His cause of death is not currently known.
“Soul Man” made history as the first African American world tag team champion as a member of the Soul Patrol alongside Tony Atlas. After retiring from the sport in 1991, the wrestling superstar later began training his son The Rock, who eventually became one of the biggest figures in the sport — something Johnson describes as one of his greatest achievements in his autobiography, “Soulman: The Rocky Johnson Story.” He was inducted by his son into the WWE Hall of Fame in 2008.
Johnson, born and raised in Nova Scotia, began his career in the mid 1960s as part of the National Wrestling Alliance. He quickly went on to become the first African American to win the Southern, Georgia and Florida heavyweight titles before starting his wrestling career with WWE in 1983. The wrestler had several memorable rivalries with competitors like Greg “The Hammer” Valentine, Adrian Adonis and Don Muraco.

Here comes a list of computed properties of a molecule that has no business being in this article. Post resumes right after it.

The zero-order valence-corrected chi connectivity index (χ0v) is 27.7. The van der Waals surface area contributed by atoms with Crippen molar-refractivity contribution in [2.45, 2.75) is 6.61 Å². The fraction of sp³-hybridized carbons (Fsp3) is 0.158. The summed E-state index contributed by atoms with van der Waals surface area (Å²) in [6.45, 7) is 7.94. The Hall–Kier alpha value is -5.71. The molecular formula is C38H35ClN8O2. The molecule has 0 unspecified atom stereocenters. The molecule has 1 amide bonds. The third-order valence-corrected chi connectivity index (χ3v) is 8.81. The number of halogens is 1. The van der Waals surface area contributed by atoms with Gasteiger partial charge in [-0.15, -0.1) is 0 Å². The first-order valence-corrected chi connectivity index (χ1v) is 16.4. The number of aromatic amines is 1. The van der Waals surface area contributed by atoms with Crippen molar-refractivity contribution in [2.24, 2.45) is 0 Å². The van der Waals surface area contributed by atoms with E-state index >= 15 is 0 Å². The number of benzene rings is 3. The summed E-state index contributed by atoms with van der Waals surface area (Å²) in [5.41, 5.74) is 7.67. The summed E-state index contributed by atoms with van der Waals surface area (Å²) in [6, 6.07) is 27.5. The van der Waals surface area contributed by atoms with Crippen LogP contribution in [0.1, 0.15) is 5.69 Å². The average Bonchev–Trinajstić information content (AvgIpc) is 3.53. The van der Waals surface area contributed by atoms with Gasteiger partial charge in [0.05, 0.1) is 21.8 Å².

Numerous wrestlers have shared their condolences on Twitter.
“I am so sorry to hear of the passing of the great Rocky Johnson,” Mick Foley wrote. “Always a gentleman, I always enjoyed talking with him. My deepest condolences to his family, friends, and the fans who loved him. A very sad day for wrestling.”
I am so sorry to hear of the passing of the great Rocky Johnson. Always a gentleman, I always enjoyed talking with him. My deepest condolences to his family, friends, and the fans who loved him. A very sad day for wrestling.#RIPRockyJohnson pic.twitter.com/4agKbOzAry
— Mick Foley (@RealMickFoley) January 15, 2020
— Booker T. Huffman (@BookerT5x) January 15, 2020
— Nick Aldis (@RealNickAldis) January 15, 2020